Except in Sydney, mainstream rock all but ignored Midnight Oil. They seemed a bit too ‘alternative’. There was still considerable conservatism in the industry and this was a business dammit! Why wouldn’t they be good lads, conform, and produce some nice pop tunes that sell?

Isn’t rock and roll about not being part of the mainstream? Isn’t it about rebellion for the cause, whatever that cause may be? They would make no compromises. They were Australian and they were proud. Refusing to mime on the Australian Broadcasting Corporation show “Countdown” preferring to perform live, they were tossed out of the line-up. They vowed never to perform for them again and kept that promise. Bands’ being outspoken and political was fairly new to Australia and they had no idea how to react to the likes of Mr. Garrett. They still had their hardcore fan base, including the Bondi Lifesaver Club near Sydney’s Bondi Beach (the birthplace of lifesaving I think).

Their next album, despite it’s denunciation of American military interference in foreign affairs, went to number 3 in Australia. Produced in England by Nick Launay (who had produced such acts as the Jam, XTC, and Peter Gabriel) the album ‘10,9,8,7,6,5,4,3,2,1’  hit the charts with the singles “Power and the Passion” and “Read About it”.

Did I mention Garrett studied law in Sydney? Becoming even more political the band organized the ‘Stop the Drop’ Nuclear Disarmament concert in 1983 and won a United Nations Media Peace Prize for their efforts. With 1984’s “Red Sails in the Sunset” what this band was fuelled by was apparent to all.  The album cover depicts Sydney harbour devastated by a hypothetical nuke.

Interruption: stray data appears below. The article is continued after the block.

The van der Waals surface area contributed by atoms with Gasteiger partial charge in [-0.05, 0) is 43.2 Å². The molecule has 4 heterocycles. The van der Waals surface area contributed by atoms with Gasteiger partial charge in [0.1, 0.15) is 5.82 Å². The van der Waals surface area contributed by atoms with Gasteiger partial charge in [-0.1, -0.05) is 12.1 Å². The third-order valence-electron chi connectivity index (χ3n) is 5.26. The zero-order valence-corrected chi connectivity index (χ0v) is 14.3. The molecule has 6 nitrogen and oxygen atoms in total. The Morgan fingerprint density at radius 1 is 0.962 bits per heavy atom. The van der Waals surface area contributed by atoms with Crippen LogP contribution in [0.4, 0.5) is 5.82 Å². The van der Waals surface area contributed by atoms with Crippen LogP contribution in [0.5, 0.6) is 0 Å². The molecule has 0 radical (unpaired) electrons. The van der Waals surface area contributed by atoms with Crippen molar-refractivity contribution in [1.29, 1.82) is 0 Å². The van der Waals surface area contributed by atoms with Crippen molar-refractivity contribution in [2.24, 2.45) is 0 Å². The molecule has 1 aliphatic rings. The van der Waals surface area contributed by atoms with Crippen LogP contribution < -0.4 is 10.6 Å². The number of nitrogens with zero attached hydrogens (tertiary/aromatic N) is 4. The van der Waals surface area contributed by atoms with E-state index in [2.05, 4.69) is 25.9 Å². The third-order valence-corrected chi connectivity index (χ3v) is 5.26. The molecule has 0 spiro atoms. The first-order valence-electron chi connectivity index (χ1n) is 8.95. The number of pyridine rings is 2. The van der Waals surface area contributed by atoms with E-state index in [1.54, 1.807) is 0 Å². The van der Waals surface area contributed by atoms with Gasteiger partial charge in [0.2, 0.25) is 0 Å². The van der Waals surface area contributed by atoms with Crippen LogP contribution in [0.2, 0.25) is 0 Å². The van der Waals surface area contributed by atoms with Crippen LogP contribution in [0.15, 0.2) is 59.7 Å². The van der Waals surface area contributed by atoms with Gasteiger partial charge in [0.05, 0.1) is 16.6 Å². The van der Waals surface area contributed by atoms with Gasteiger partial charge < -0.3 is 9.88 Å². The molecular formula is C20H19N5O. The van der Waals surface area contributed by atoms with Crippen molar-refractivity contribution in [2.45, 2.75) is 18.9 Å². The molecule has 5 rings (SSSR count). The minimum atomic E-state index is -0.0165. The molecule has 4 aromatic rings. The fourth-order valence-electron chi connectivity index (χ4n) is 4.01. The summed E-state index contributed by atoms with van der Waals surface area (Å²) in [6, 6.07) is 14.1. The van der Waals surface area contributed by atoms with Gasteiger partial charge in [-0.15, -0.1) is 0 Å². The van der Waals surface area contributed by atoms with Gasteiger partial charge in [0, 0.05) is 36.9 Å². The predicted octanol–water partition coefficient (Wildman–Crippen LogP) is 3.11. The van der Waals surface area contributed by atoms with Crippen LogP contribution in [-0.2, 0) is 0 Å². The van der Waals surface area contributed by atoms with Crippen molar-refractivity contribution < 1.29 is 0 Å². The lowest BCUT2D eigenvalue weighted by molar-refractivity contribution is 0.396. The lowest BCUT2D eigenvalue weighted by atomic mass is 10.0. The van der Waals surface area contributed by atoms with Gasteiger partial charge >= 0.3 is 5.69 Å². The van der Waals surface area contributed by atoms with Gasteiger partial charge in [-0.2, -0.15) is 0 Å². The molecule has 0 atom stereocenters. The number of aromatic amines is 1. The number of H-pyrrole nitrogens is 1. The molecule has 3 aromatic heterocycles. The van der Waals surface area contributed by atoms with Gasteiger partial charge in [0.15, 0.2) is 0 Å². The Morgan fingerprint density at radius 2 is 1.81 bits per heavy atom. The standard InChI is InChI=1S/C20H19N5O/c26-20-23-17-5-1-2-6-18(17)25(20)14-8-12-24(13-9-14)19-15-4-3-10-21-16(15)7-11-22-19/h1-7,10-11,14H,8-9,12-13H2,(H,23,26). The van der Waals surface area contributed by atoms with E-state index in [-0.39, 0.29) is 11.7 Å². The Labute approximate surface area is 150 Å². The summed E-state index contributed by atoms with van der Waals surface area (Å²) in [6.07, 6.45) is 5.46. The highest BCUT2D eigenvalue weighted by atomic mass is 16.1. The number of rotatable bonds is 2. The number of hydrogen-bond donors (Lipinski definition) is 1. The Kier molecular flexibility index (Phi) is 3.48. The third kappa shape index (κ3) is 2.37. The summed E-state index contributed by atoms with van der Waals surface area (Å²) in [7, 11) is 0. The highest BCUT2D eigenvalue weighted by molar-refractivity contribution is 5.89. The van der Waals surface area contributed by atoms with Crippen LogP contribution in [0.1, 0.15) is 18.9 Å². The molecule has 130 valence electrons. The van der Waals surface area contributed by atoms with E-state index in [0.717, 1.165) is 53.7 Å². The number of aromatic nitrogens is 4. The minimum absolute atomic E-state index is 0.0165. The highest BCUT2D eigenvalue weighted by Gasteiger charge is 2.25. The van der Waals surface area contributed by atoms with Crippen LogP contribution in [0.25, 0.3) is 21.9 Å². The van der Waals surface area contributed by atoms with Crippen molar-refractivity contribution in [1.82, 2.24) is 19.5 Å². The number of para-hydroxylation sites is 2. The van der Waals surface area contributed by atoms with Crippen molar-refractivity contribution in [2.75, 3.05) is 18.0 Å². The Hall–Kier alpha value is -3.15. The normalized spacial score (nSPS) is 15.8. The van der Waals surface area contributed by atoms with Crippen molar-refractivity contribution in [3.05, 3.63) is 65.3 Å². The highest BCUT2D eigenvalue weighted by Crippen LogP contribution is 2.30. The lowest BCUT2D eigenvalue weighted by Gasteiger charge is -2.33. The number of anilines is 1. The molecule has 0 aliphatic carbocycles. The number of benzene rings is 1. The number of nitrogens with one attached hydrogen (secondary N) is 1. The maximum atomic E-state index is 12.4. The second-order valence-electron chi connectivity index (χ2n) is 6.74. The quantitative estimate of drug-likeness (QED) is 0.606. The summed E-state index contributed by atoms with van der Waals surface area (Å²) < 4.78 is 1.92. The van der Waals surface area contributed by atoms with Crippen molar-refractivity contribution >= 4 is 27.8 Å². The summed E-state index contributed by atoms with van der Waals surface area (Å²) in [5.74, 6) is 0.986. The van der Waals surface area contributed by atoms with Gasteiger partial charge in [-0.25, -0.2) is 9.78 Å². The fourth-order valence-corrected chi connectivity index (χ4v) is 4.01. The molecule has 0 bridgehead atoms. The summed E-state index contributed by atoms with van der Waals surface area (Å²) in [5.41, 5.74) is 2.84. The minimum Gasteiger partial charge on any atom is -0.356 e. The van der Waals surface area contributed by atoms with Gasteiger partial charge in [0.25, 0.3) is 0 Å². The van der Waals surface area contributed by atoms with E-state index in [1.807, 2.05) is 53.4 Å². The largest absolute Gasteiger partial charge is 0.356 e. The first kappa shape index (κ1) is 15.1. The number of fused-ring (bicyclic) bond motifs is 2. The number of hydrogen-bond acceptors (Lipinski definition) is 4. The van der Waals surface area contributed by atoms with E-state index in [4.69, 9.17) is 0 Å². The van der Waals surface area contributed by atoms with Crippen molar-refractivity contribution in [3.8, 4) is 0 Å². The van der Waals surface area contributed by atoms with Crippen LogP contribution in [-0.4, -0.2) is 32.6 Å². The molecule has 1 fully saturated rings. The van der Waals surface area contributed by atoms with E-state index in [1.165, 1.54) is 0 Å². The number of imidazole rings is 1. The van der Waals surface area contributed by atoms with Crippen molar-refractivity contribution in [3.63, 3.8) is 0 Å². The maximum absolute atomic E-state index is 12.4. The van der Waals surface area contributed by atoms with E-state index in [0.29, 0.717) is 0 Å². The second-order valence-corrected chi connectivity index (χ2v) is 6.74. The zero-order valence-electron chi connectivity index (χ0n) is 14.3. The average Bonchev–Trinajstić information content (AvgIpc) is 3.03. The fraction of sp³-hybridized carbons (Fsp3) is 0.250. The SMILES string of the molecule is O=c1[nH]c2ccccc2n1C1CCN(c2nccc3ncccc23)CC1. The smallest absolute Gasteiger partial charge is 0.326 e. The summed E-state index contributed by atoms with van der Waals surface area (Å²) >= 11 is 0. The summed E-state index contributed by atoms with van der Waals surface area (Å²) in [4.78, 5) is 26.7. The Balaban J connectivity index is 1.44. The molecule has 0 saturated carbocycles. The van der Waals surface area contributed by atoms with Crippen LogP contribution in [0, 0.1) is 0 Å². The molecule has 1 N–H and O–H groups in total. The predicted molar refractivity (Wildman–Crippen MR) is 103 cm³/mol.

In 1986 Midnight Oil spent several months touring the Outback, playing for remote, primarily indigenous communities and seeing the issues they are facing in health and living standards. We in Canada can relate to this as we see the plight of our indigenous people daily.     

“Diesel and Dust” released in 1987, spoke to recognizing injustice and pleading for reconciliation of Australia’s indigenous people. The passion comes through in songs like “Beds are Burning”, “The Dead Heart” and “Dreamworld”. The songs also hit a chord with the world as “Beds” became a hit worldwide.

1990’s “Blue Sky Mining” broadens the topics of the oppressed. The song “Bly Sky Mining” I thought originally was metaphoric for situations that are and have been facing so many communities all over the world with closing coal mines, steel mills and fishing operations. “Blue Sky Mining” actually speaks directly to the Whitenoom asbestos mines in Western Australia where the blue asbestos operations ignored the safety of miners who have and will contract fatal lung diseases.

1993’s “Earth and Moon and Sky” did reasonably well. They also toured Canada and collaborated with Canadian bands, The Tragically Hip, Crash Vegas, The Hothouse Flowers, and Daniel Lanois on a single called “Land”, which protested the clear cutting of forests in British Columbia, Canada.

They continued to produce albums in the ‘90’s such as “Breathe”, “Wonderland” and “The Real Thing” which continued to do well on the Australian charts.  

Midnight Oil painted us a picture of the land down under – sometimes bleak, struggling and unfair, but at the same time abundantly beautiful.  The ever-passionate Garret with a reformed Midnight Oil headlined the ‘Sound Relief’ concert for the victims of the Victoria bushfire disasters in 2009.

1.        The ‘Black Saturday’ bush fires of 2009 resulted in the loss of the highest ever number of human lives due to a catastrophe in Australian history with 173 deaths and 414 injures.
2.        Beginning in December 2010 a series of floods in Australia’s northern state of Queensland resulted in thousands of people being evacuated from towns and cities. Some 70 towns and over 200, 00 people were affected.  The cost to the Australian economy was estimated at $A 30 billion. It killed at least 35 people. The Victoria floods of 2011 resulted in more than 50 communities struggling with floods.